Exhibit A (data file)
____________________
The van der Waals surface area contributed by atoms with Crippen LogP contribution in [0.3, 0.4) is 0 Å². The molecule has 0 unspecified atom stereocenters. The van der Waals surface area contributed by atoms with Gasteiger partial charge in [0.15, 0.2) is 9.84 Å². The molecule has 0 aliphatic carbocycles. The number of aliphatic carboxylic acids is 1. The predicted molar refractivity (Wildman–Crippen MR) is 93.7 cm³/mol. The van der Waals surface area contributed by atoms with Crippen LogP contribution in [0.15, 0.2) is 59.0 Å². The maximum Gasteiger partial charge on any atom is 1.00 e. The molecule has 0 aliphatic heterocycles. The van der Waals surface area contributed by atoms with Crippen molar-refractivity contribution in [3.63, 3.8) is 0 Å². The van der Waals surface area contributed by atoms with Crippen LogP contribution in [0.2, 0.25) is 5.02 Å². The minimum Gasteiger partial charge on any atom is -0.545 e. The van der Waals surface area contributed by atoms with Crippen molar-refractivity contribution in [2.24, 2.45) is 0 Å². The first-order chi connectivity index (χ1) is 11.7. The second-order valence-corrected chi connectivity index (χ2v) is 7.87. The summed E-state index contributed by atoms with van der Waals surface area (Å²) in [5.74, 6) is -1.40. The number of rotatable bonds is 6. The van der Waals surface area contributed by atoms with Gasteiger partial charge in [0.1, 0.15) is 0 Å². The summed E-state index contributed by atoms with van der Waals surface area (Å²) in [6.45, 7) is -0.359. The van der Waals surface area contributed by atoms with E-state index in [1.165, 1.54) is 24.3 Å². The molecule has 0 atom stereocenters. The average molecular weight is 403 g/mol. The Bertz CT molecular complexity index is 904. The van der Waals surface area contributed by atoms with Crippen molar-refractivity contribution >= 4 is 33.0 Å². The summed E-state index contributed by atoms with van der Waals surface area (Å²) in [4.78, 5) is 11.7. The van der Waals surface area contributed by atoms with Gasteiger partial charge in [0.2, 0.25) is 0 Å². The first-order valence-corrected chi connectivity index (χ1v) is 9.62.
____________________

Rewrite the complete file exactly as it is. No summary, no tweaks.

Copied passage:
The van der Waals surface area contributed by atoms with Crippen LogP contribution in [0.3, 0.4) is 0 Å². The molecule has 0 unspecified atom stereocenters. The van der Waals surface area contributed by atoms with Gasteiger partial charge in [0.15, 0.2) is 9.84 Å². The molecule has 0 aliphatic carbocycles. The number of aliphatic carboxylic acids is 1. The predicted molar refractivity (Wildman–Crippen MR) is 93.7 cm³/mol. The van der Waals surface area contributed by atoms with Crippen LogP contribution in [0.15, 0.2) is 59.0 Å². The maximum Gasteiger partial charge on any atom is 1.00 e. The molecule has 0 aliphatic heterocycles. The van der Waals surface area contributed by atoms with Crippen molar-refractivity contribution in [3.63, 3.8) is 0 Å². The van der Waals surface area contributed by atoms with Crippen LogP contribution in [0.2, 0.25) is 5.02 Å². The minimum Gasteiger partial charge on any atom is -0.545 e. The van der Waals surface area contributed by atoms with Crippen molar-refractivity contribution in [2.24, 2.45) is 0 Å². The first-order chi connectivity index (χ1) is 11.7. The second-order valence-corrected chi connectivity index (χ2v) is 7.87. The summed E-state index contributed by atoms with van der Waals surface area (Å²) in [5.74, 6) is -1.40. The number of rotatable bonds is 6. The van der Waals surface area contributed by atoms with Gasteiger partial charge in [0.1, 0.15) is 0 Å². The summed E-state index contributed by atoms with van der Waals surface area (Å²) in [6.45, 7) is -0.359. The van der Waals surface area contributed by atoms with E-state index in [1.165, 1.54) is 24.3 Å². The molecule has 0 atom stereocenters. The average molecular weight is 403 g/mol. The Bertz CT molecular complexity index is 904. The van der Waals surface area contributed by atoms with Crippen molar-refractivity contribution >= 4 is 33.0 Å². The summed E-state index contributed by atoms with van der Waals surface area (Å²) in [4.78, 5) is 11.7. The van der Waals surface area contributed by atoms with Gasteiger partial charge in [0.2, 0.25) is 0 Å². The first-order valence-corrected chi connectivity index (χ1v) is 9.62.